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COVID-19 April 5 Updates: Austin-Travis County Recommend People Use Fabric Face Coverings

A Capital Metro bus displays a public health message during the coronavirus pandemic.
Gabriel C. Pérez
A Capital Metro bus displays a public health message during the coronavirus pandemic.

This post has local news on the coronavirus pandemic from Sunday, April 5. Read Monday's live updates here. If you'd like to go through a roundup of COVID-19 news from Friday, read it here. If you have a news tip or question, email us at

Austin-Travis County recommend public use fabric face coverings

Austin and Travis County are now recommending people use fabric face coverings when they leave their homes to further slow the spread of COVID-19. 

Dr. Mark Escott, the interim health authority for Austin-Travis County, made the recommendation Sunday with support from Austin Mayor Steve Adler and Travis County Judge Sarah Eckhardt. The Centers for Disease Control and Prevention made a similar recommendation on Friday. 

“This is another piece of a complex process to slow the spread and flatten the curve in our community,” Escott said in a press release. “While you might otherwise feel well and healthy, we need everyone’s help to prevent the potential asymptomatic spread to others who could face more severe symptoms.” 

The city and county urge that even when wearing a face covering, people should still maintain physical distance from one another and follow local stay-at-home orders. 

“Everybody should be using fabric face coverings as the next step in the fight against the spread of COVID-19,” Adler said in the release. “They’re really easy to make and everybody has everything they need to make one lying around the house. It’s important, though, to absolutely still follow the six foot rule.”

People can make fabric face coverings with household items like scarves and bandanas. The CDC and Austin Public Health provide guidance on how to make them. To be the most effective, the coverings should cover the nose and mouth and attach behind the ears. They should be washed after each use.

The city and county say medical-grade masks or N-95 respirators are in short supply and should be conserved for health care workers and first responders.

The face coverings shouldn’t be put on children younger than 2 or people who have trouble breathing or are unable to remove the covering without help, officials say.

City of Austin prohibits walking on golf courses

The Austin Parks and Recreation Department is restricting access to municipal golf courses starting Monday. Gates will be closed and people will not be allowed onto the courses.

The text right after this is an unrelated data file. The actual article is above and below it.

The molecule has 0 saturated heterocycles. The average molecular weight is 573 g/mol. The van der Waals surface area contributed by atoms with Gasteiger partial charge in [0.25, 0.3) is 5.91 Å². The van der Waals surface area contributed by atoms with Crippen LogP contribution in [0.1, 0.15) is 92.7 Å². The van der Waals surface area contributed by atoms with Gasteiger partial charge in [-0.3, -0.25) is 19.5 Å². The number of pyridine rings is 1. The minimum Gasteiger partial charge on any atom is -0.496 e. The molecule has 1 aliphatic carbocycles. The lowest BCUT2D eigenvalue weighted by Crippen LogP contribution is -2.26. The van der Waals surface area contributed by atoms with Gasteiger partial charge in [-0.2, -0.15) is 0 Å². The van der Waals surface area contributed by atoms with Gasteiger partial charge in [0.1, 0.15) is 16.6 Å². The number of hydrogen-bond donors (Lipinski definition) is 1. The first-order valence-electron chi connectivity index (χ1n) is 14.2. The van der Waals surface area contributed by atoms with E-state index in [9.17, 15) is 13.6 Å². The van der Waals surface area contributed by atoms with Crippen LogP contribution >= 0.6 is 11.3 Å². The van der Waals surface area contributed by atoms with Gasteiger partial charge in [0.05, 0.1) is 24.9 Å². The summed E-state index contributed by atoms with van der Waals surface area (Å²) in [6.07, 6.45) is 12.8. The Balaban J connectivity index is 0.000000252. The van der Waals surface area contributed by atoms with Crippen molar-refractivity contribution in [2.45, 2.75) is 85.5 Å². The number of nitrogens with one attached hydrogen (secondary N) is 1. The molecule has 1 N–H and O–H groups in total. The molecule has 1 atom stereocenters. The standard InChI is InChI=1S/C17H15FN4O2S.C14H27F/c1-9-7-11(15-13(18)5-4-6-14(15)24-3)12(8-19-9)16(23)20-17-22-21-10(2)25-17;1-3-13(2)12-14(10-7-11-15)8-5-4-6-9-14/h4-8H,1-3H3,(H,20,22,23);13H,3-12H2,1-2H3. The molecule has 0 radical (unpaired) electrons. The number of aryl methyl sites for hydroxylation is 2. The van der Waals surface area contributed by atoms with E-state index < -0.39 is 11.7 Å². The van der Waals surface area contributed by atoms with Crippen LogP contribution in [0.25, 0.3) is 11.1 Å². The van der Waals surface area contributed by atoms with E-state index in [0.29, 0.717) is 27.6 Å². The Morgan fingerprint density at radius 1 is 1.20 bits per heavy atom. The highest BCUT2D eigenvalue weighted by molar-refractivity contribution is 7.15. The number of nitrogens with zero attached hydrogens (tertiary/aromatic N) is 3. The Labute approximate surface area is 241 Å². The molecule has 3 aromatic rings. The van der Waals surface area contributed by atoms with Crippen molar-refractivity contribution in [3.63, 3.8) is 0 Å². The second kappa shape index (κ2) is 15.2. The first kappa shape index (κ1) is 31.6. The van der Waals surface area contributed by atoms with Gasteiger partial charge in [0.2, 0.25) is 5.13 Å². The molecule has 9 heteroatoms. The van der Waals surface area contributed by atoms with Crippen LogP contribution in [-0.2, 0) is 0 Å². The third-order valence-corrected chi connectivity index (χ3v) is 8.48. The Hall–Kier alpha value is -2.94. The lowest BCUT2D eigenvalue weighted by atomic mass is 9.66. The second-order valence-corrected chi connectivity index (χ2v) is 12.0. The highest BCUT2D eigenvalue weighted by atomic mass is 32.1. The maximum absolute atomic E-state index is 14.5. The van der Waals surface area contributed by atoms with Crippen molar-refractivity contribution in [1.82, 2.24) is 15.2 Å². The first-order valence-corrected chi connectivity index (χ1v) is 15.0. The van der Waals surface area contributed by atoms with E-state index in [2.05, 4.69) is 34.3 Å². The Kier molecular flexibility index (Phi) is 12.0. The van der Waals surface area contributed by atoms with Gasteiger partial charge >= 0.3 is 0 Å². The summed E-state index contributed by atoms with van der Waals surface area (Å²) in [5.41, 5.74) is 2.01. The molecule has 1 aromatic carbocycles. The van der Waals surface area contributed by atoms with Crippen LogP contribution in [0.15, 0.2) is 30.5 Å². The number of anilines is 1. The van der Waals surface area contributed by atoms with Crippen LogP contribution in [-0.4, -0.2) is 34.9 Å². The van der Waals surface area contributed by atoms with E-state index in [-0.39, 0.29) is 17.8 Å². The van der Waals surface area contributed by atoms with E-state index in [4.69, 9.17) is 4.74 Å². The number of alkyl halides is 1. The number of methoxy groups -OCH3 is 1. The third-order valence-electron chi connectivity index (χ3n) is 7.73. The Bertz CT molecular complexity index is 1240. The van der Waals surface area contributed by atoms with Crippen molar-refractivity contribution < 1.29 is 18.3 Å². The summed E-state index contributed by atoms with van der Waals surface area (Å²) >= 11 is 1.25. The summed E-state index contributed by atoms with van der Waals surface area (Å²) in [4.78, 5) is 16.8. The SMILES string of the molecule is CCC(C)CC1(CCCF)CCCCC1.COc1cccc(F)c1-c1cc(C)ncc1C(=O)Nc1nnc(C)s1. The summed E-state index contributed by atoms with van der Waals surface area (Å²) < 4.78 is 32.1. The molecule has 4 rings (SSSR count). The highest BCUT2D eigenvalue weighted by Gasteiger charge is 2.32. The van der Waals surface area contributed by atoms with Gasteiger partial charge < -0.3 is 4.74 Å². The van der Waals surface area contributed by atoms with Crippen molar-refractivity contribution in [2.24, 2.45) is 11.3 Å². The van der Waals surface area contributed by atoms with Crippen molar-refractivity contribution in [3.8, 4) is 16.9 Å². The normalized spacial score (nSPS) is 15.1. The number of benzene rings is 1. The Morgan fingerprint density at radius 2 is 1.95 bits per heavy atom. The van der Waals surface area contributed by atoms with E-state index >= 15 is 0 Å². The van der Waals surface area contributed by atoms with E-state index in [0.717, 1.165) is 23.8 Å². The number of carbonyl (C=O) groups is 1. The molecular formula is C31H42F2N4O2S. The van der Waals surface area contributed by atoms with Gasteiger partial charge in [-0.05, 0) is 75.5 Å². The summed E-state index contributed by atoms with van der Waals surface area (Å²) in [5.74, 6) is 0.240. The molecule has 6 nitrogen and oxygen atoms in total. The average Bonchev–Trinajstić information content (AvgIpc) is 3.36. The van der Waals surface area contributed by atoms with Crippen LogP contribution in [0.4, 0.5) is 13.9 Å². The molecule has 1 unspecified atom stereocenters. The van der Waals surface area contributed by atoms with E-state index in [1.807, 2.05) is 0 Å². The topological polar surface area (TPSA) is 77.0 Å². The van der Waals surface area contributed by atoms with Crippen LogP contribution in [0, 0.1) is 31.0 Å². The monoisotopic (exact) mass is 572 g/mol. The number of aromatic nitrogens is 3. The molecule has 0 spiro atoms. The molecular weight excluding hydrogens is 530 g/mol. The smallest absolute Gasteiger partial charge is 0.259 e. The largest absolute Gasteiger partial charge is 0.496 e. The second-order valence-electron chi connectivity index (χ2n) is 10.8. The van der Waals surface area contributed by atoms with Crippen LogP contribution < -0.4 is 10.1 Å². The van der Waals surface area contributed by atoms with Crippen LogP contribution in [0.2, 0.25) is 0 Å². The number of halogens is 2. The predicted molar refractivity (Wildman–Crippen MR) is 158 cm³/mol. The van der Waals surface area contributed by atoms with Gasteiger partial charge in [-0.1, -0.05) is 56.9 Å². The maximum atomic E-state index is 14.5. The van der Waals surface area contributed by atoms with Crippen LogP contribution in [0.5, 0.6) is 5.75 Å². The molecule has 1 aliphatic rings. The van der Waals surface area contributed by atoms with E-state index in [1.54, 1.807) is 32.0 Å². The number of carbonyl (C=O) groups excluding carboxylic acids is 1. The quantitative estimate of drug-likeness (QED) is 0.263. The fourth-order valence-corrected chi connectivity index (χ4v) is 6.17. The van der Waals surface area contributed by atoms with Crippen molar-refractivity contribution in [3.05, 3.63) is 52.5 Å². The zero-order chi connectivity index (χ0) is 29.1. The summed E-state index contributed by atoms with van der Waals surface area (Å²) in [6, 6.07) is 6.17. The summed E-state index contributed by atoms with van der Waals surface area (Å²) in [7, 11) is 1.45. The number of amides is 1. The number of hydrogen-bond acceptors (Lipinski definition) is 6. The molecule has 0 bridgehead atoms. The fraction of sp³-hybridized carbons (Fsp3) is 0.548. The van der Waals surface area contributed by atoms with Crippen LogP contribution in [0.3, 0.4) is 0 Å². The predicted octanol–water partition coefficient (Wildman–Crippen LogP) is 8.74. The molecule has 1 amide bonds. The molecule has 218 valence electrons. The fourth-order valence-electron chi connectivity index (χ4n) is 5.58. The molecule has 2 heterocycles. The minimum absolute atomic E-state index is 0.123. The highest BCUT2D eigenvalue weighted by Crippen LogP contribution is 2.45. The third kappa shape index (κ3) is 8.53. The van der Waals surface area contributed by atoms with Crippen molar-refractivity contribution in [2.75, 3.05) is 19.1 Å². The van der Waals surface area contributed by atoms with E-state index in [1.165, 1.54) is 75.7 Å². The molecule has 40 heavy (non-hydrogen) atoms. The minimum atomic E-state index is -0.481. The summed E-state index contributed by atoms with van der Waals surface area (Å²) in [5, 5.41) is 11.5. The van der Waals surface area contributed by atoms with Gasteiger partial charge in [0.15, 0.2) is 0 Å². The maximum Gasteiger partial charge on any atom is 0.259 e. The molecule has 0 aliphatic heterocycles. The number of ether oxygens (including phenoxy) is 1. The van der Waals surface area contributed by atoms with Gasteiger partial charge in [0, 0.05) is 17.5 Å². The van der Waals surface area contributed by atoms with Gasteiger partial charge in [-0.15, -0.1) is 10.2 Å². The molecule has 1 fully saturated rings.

People had previously been allowed to walk on the closed courses, but now walking and any other activities are prohibited. Staff will continue golf course maintenance during the closures.

The city says the closures are intended to help ensure compliance with the city’s stay-at-home order. A list of closed parks and recreation facilities can be found here

Capital Metro employee with COVID-19 dies

A Capital Metro employee who tested positive for COVID-19 died on Saturday, the transit agency said Sunday. 

“While a cause of death has not been confirmed, we were made aware earlier this week that he tested positive for COVID-19,” the agency wrote in a statement.

The employee worked in bus maintenance and didn’t interact with the public. His last day at work was March 16.

“The Capital Metro family mourns the passing of our friend and colleague and our thoughts are with his family and loved ones during this time,” the agency said. “We ask our Central Texas community to honor our beloved colleague by staying home and using our service for essential trips only.”

Austin-Travis County creates social services branch 

The Austin-Travis County Emergency Operations Center has set up a specific branch to address social service needs. The branch consists of several task forces that will work on issues including homelessness, food access and behavioral health.

The Homelessness Task Force will work on strategies around hygiene, food access, shelter and quarantine space. 

The Food Access Task Force will coordinate with agencies in the community on immediate responses to food needs and on preparing for likely spikes in demand for food assistance. 

The Behavioral Task Force will coordinate with Integral Care and other organizations to provide mental health and substance abuse services.

“The ability for everyone to participate in the public health response is in the best interest of our community’s safety as a whole,” Vella Karman, the city’s Interim Homeless Services Officer, said in a statement.

Other local news from Saturday:

Austin creates interactive map to help homeless population during the pandemic

The City of Austin has posted an interactive map to help social service providers and people experiencing homelessness find the closest locations for services including showers, restrooms, hand-washing, charging stations and food. 

City outreach workers are sharing the information in person and via fliers for people who don’t have smartphones or internet access.

Read more from Andy Jechow

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